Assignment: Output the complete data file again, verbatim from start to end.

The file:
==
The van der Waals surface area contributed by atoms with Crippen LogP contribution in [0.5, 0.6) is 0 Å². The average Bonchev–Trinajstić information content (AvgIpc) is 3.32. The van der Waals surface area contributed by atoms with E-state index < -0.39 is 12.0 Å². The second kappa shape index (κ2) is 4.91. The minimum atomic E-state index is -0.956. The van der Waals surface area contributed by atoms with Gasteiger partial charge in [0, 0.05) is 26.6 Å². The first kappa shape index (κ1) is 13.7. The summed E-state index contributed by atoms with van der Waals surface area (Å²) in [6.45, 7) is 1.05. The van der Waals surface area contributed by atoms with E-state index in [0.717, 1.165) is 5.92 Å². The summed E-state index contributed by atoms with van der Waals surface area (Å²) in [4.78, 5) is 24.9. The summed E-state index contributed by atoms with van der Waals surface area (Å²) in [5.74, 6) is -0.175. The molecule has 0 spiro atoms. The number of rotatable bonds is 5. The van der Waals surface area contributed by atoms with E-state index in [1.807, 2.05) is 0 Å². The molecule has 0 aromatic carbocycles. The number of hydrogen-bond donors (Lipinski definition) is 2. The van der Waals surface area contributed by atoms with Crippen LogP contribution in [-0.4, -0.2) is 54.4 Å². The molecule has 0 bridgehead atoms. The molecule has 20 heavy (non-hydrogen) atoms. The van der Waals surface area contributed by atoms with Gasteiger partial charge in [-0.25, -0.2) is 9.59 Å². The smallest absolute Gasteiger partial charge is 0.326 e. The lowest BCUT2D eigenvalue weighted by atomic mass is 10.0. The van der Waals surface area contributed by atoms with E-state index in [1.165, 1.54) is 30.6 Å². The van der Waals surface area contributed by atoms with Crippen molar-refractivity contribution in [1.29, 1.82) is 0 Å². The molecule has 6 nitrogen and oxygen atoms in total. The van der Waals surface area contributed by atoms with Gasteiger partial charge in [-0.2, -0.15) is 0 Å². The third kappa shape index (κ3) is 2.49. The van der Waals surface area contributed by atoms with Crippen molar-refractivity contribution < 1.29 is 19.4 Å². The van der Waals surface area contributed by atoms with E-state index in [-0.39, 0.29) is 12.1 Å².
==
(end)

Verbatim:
The van der Waals surface area contributed by atoms with Crippen LogP contribution in [0.5, 0.6) is 0 Å². The average Bonchev–Trinajstić information content (AvgIpc) is 3.32. The van der Waals surface area contributed by atoms with E-state index < -0.39 is 12.0 Å². The second kappa shape index (κ2) is 4.91. The minimum atomic E-state index is -0.956. The van der Waals surface area contributed by atoms with Gasteiger partial charge in [0, 0.05) is 26.6 Å². The first kappa shape index (κ1) is 13.7. The summed E-state index contributed by atoms with van der Waals surface area (Å²) in [6.45, 7) is 1.05. The van der Waals surface area contributed by atoms with E-state index in [0.717, 1.165) is 5.92 Å². The summed E-state index contributed by atoms with van der Waals surface area (Å²) in [4.78, 5) is 24.9. The summed E-state index contributed by atoms with van der Waals surface area (Å²) in [5.74, 6) is -0.175. The molecule has 0 spiro atoms. The number of rotatable bonds is 5. The van der Waals surface area contributed by atoms with E-state index in [1.807, 2.05) is 0 Å². The molecule has 0 aromatic carbocycles. The number of hydrogen-bond donors (Lipinski definition) is 2. The van der Waals surface area contributed by atoms with Crippen LogP contribution in [-0.4, -0.2) is 54.4 Å². The molecule has 0 bridgehead atoms. The molecule has 20 heavy (non-hydrogen) atoms. The van der Waals surface area contributed by atoms with Gasteiger partial charge in [-0.25, -0.2) is 9.59 Å². The smallest absolute Gasteiger partial charge is 0.326 e. The lowest BCUT2D eigenvalue weighted by atomic mass is 10.0. The van der Waals surface area contributed by atoms with E-state index in [1.165, 1.54) is 30.6 Å². The van der Waals surface area contributed by atoms with Crippen molar-refractivity contribution in [1.29, 1.82) is 0 Å². The molecule has 6 nitrogen and oxygen atoms in total. The van der Waals surface area contributed by atoms with Gasteiger partial charge in [-0.2, -0.15) is 0 Å². The third kappa shape index (κ3) is 2.49. The van der Waals surface area contributed by atoms with Crippen molar-refractivity contribution < 1.29 is 19.4 Å². The van der Waals surface area contributed by atoms with E-state index in [-0.39, 0.29) is 12.1 Å².